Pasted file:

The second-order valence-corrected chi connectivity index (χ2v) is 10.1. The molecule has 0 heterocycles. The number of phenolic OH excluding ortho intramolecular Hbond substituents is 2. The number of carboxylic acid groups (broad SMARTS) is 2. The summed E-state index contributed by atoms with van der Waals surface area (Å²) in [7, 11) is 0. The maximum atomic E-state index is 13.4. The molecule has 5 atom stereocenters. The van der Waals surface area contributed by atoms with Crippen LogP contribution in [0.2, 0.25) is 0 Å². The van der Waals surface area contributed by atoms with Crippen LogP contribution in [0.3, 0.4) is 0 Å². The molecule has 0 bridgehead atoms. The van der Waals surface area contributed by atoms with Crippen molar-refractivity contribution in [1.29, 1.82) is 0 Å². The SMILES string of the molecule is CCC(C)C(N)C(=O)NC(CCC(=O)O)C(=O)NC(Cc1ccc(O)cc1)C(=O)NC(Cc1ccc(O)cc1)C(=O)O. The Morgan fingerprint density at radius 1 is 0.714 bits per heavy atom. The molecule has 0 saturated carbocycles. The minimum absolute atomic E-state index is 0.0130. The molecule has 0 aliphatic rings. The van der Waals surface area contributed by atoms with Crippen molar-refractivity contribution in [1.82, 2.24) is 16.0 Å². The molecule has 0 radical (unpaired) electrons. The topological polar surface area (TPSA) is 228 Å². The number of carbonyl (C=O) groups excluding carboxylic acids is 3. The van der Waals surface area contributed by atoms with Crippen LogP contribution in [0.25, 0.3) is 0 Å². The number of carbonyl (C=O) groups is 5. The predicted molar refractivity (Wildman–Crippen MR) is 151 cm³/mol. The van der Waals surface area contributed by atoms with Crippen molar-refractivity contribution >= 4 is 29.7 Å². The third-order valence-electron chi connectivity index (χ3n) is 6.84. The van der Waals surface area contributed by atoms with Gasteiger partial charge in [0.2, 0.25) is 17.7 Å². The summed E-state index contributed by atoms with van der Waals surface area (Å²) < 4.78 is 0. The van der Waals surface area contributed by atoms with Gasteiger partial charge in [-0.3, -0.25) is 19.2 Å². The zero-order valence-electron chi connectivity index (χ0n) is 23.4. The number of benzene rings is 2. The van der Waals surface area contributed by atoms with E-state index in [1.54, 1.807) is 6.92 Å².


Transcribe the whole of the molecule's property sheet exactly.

The second-order valence-corrected chi connectivity index (χ2v) is 10.1. The molecule has 0 heterocycles. The number of phenolic OH excluding ortho intramolecular Hbond substituents is 2. The number of carboxylic acid groups (broad SMARTS) is 2. The summed E-state index contributed by atoms with van der Waals surface area (Å²) in [7, 11) is 0. The maximum atomic E-state index is 13.4. The molecule has 5 atom stereocenters. The van der Waals surface area contributed by atoms with Crippen LogP contribution in [0.2, 0.25) is 0 Å². The van der Waals surface area contributed by atoms with Crippen LogP contribution in [0.3, 0.4) is 0 Å². The molecule has 0 bridgehead atoms. The van der Waals surface area contributed by atoms with Crippen molar-refractivity contribution in [1.29, 1.82) is 0 Å². The SMILES string of the molecule is CCC(C)C(N)C(=O)NC(CCC(=O)O)C(=O)NC(Cc1ccc(O)cc1)C(=O)NC(Cc1ccc(O)cc1)C(=O)O. The Morgan fingerprint density at radius 1 is 0.714 bits per heavy atom. The molecule has 0 saturated carbocycles. The minimum absolute atomic E-state index is 0.0130. The molecule has 0 aliphatic rings. The van der Waals surface area contributed by atoms with Crippen molar-refractivity contribution in [1.82, 2.24) is 16.0 Å². The molecule has 0 radical (unpaired) electrons. The topological polar surface area (TPSA) is 228 Å². The number of carbonyl (C=O) groups excluding carboxylic acids is 3. The van der Waals surface area contributed by atoms with Crippen LogP contribution in [0.25, 0.3) is 0 Å². The number of carbonyl (C=O) groups is 5. The predicted molar refractivity (Wildman–Crippen MR) is 151 cm³/mol. The van der Waals surface area contributed by atoms with Crippen molar-refractivity contribution >= 4 is 29.7 Å². The third-order valence-electron chi connectivity index (χ3n) is 6.84. The van der Waals surface area contributed by atoms with Gasteiger partial charge in [0.2, 0.25) is 17.7 Å². The summed E-state index contributed by atoms with van der Waals surface area (Å²) < 4.78 is 0. The van der Waals surface area contributed by atoms with Gasteiger partial charge in [-0.3, -0.25) is 19.2 Å². The zero-order valence-electron chi connectivity index (χ0n) is 23.4. The number of benzene rings is 2. The van der Waals surface area contributed by atoms with E-state index in [1.54, 1.807) is 6.92 Å².